I believe, and I think you will agree, that so far as government compulsory medical care is concerned, on the federal front the doctors of this Country have, in the short period of two years, made their own case against so-called socialized medicine, or as we know it —medical dictation and direction by bureaucracy.
As a representative of another great profession I salute you doctors for the thought-provoking campaign of education that you have been carrying on in the interests of the American people and for the future of our country. It has been my pleasure to have worked closely with the medical profession in this campaign, and I say in all sincerity much has been accomplished in the battle against socialism; but more problems lie ahead.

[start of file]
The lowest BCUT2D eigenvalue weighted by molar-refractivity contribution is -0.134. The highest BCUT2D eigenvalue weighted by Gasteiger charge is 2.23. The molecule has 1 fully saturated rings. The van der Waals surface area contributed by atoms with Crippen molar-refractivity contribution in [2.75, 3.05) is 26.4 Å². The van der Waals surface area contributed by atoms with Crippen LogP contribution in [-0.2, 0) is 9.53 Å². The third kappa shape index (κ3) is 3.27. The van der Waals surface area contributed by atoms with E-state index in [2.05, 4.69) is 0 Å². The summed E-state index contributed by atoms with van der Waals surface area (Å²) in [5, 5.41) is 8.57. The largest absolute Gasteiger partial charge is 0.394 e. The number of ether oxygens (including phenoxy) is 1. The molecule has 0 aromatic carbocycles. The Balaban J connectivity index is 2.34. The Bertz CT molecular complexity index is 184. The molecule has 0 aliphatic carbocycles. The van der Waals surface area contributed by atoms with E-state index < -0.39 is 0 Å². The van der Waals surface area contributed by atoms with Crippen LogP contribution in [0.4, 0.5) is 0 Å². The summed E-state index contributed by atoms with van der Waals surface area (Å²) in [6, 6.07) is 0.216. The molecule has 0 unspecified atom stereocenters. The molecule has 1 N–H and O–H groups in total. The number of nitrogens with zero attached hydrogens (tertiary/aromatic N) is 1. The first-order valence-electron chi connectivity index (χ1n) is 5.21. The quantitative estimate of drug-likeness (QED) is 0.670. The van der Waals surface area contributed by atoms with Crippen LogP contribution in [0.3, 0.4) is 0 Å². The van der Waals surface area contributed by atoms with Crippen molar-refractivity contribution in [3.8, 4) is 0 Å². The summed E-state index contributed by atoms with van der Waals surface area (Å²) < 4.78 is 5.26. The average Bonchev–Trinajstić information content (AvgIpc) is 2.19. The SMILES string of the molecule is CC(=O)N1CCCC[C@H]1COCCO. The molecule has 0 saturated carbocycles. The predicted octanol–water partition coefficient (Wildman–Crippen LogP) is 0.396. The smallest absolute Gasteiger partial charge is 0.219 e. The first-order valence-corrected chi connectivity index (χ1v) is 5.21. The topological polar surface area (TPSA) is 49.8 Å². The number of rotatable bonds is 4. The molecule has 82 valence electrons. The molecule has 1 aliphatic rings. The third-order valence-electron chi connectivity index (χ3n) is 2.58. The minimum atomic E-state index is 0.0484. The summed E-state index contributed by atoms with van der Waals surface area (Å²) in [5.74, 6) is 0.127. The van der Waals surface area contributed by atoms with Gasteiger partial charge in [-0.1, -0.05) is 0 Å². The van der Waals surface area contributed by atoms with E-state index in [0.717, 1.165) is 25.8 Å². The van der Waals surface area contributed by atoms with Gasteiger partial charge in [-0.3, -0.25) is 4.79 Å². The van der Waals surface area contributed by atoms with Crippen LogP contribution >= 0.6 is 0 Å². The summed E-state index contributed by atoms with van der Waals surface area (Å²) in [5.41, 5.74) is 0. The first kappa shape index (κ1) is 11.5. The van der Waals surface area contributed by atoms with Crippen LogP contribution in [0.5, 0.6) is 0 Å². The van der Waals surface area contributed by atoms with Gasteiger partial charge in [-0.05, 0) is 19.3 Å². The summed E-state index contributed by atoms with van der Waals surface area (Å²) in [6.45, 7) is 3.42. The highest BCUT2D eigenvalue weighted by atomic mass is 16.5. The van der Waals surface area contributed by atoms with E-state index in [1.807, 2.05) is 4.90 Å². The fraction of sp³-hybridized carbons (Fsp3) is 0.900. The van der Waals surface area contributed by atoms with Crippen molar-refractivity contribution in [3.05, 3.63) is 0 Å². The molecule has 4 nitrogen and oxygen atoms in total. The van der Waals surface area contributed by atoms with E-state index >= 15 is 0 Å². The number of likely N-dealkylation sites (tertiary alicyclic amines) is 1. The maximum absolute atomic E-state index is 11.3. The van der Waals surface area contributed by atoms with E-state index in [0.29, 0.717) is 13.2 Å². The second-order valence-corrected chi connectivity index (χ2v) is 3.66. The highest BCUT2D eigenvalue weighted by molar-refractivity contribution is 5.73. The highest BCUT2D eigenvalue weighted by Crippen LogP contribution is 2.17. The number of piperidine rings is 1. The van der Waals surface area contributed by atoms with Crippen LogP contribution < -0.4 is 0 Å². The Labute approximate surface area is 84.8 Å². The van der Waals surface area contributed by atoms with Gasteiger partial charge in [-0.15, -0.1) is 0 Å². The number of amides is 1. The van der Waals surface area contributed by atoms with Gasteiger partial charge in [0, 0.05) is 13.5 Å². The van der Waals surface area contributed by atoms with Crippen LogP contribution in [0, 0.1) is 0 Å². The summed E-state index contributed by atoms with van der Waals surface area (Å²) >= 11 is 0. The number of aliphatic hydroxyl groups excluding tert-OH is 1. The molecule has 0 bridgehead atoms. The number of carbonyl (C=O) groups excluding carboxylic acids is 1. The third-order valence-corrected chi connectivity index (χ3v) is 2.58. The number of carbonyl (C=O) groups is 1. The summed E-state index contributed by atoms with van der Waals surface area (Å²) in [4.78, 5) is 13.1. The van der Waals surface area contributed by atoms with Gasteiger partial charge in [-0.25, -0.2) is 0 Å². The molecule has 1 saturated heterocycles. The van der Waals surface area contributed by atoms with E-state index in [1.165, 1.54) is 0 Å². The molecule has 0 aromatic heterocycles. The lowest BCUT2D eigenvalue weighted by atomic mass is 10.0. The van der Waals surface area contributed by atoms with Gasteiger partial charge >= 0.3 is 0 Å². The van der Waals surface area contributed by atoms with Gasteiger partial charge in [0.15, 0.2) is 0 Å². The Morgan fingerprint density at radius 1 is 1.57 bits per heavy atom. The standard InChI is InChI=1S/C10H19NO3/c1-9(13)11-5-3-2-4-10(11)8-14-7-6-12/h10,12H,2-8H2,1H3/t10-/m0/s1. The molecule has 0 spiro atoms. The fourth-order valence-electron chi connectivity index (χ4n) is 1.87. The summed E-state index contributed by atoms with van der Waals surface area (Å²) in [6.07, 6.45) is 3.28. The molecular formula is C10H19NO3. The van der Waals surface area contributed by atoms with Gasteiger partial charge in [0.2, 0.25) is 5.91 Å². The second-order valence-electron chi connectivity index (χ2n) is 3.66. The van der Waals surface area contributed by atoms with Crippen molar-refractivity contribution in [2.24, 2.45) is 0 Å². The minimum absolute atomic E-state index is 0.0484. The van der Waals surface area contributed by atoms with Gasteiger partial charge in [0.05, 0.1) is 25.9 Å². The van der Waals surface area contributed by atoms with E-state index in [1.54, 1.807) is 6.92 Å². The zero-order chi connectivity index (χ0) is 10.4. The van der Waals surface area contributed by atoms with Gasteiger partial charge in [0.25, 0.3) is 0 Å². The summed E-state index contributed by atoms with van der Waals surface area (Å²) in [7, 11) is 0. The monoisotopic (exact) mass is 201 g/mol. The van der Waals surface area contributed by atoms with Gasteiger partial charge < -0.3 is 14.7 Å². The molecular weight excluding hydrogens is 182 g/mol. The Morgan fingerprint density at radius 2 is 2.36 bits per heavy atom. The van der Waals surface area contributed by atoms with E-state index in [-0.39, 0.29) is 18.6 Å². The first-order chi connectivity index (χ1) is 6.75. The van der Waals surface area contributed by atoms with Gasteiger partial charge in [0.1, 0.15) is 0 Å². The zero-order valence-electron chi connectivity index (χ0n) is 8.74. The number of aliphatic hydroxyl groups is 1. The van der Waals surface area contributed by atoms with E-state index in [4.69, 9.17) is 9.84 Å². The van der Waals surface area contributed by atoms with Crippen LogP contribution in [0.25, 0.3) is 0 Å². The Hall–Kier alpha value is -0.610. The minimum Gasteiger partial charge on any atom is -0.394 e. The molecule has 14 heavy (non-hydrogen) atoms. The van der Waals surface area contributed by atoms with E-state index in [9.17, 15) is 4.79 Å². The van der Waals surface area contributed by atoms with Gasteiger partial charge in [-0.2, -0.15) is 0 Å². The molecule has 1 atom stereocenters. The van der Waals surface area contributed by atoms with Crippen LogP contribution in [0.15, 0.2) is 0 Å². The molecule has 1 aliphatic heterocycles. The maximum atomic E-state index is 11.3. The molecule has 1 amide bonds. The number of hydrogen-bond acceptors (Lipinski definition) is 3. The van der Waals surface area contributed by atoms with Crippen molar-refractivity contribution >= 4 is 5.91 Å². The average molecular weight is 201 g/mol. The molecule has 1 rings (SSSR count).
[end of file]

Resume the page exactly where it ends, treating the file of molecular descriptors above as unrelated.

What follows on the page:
American medicine does not stand alone. In your publicity campaign last October, for the first time in American history, people in all walks
O'Connor EH. THE DOCTOR'S CASE AGAINST COMPULSORY DISABILITY INSURANCE. JAMA. 1951;145(13):974–978. doi:10.1001/jama.1951.72920310001008
Customize your JAMA Network experience by selecting one or more topics from the list below.
Create a personal account or sign in to: